donuts. There’s more than enough alternatives
to chocolate in the world to satisfy my sweet tooth and penchant for
packing on pounds.

So my nutrition is OK until I hit carbs and sweets. Then I’m officially screwed There are some days when I’m very good. Most days I’m pretty
bad. I don’t know how to control my eating. I don’t "overeat." I eat
like a normal American.

I need to stop eating like a normal American.

In the meantime, off I go to indulge myself in biscuits from Cracker Barrel.

4 thoughts on “Nutrition, Part 2

  1. Carbs are my downfall too. I read “somewhere” that many people with depression crave carbs because it raises serotonin levels.
    I have the same problem with the clean your plate mentality. I have decided that I will not pass on those ideas to my children. Smaller portions, letting them eat at their own pace and respecting their little tummies when they are full is important to me. Sometimes it drives me crazy because it seems that they never finish a meal, but I remind myself that I don’t want to pass on the food pressures that my mother (poor mom – it’s always her fault) drilled into me. I just think it’s insane to feed a child adult size portions and then spending hours making them eat it because they’re not allowed to get up from the table until it’s all gone.

  2. I didn’t realize that carbs raise serotonin levels but that would make sense – my dad is bipolar and will stand at the counter and eat half a loaf of bread as a snack. o_O He doesn’t do this as much as he used to, but my mom gets irritated because then she doesn’t have enough bread to make their lunches.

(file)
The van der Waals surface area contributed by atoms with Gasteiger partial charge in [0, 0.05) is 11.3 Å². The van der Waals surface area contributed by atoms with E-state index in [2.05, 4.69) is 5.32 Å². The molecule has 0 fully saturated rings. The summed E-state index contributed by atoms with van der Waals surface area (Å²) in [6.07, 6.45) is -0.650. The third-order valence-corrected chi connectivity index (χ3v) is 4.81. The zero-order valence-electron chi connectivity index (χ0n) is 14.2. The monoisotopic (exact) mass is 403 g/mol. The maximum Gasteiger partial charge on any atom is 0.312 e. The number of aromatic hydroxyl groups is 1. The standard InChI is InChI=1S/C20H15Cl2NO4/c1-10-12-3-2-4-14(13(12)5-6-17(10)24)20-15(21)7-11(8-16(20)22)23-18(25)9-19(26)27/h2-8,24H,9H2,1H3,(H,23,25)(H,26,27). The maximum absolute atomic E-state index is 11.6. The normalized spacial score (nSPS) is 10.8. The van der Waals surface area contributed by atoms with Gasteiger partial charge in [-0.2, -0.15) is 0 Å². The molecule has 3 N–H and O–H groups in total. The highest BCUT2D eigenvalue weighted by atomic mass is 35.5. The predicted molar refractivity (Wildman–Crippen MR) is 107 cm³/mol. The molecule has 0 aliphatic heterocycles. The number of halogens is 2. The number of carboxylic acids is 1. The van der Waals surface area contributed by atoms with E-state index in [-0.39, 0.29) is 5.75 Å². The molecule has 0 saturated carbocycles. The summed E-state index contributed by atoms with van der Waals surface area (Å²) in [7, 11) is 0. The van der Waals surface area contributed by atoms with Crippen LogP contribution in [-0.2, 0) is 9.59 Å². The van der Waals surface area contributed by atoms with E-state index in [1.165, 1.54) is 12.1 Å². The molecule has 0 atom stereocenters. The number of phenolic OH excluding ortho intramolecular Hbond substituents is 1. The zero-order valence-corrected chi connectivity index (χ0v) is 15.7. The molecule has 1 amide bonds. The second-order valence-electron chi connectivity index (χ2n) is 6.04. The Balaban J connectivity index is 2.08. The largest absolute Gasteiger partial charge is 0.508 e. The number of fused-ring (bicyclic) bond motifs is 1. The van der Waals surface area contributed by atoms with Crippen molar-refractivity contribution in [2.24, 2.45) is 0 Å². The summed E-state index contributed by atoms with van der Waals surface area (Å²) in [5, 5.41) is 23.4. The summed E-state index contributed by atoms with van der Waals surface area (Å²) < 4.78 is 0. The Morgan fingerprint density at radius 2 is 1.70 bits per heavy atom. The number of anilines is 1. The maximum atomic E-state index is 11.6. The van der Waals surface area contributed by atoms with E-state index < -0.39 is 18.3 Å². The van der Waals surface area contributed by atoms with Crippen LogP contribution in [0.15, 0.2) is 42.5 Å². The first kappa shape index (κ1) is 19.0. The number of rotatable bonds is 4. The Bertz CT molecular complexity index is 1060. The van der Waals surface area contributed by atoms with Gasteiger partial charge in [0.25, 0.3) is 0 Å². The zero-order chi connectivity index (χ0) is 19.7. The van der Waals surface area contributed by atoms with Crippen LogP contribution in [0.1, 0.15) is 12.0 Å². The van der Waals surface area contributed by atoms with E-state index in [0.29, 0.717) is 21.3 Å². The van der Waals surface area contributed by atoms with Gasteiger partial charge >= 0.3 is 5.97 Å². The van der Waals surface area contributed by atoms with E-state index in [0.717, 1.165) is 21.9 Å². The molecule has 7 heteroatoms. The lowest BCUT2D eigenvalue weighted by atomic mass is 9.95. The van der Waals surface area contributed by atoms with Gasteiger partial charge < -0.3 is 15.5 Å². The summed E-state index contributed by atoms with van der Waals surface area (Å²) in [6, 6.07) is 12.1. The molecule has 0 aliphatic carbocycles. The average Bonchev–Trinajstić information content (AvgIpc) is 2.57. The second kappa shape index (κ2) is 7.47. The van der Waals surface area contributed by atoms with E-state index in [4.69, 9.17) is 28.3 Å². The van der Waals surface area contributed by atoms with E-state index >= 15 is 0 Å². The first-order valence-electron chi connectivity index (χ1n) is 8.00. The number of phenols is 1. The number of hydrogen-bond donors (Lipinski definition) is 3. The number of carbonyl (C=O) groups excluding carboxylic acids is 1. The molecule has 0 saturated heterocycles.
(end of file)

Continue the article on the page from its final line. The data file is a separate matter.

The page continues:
I am frustrated with my weight gain due to medication also. Since I stopped taking meds about a month ago, I have lost about 5 pounds, but I need to start exercising. Running doesn’t come naturally to me either. One thing that I do like is rollerblading – it’s lower impact and I can do it for a much longer period of time. It may be something to try if there is a nice paved area near where you live.
    Apparently there is also a new thing for the Nintendo Wii coming out, called the Wii Fit. It includes a balance board and the whole package is supposed to cost around $90. I am not much of a gaming person but my fiance is and he’s adament that we are going to get one. I hope it’s fun so I’ll actually do it…I guess we can’t underestimate the importance of enjoying whatever activity we choose.

  3. Carbs are my downfall, too. I love my potatoes and breads and rice and cookies and cakes…I’m trying to limit those things now, but I really miss potatoes 😦

  4. Weight gain can be really frustrating. I struggled with it too. Good of you to look into your diet and nutrition. That is one big challenge there to manage. It makes a lot of difference to our weight control.
    I am glad you are running. I read that a combination of regular exercise and healthy diet helps a lot in losing weight and maintaining it.
    I am trying to walk or exercise for at least 3 to 5 times a week. I read that it is good to start slowly and don’t over-exert. I think your 15 to 17 minutes is good. Maybe increase the number of days and it will help to build up your stamina. Yes, once you start exercising regularly, you will build up muscle. So don’t look at the scale too often.
    Gradually increase the time of your exercise to 20 minutes after 1 week or 2, and so on. When you begin to lose weight you will find that your clothings get a bit loose. It’s a long-term commitment.
    Don’t give up. Do slowly and consistently. That’s what I am doing now. Wish you all the best! Hope you have a blessed weekends!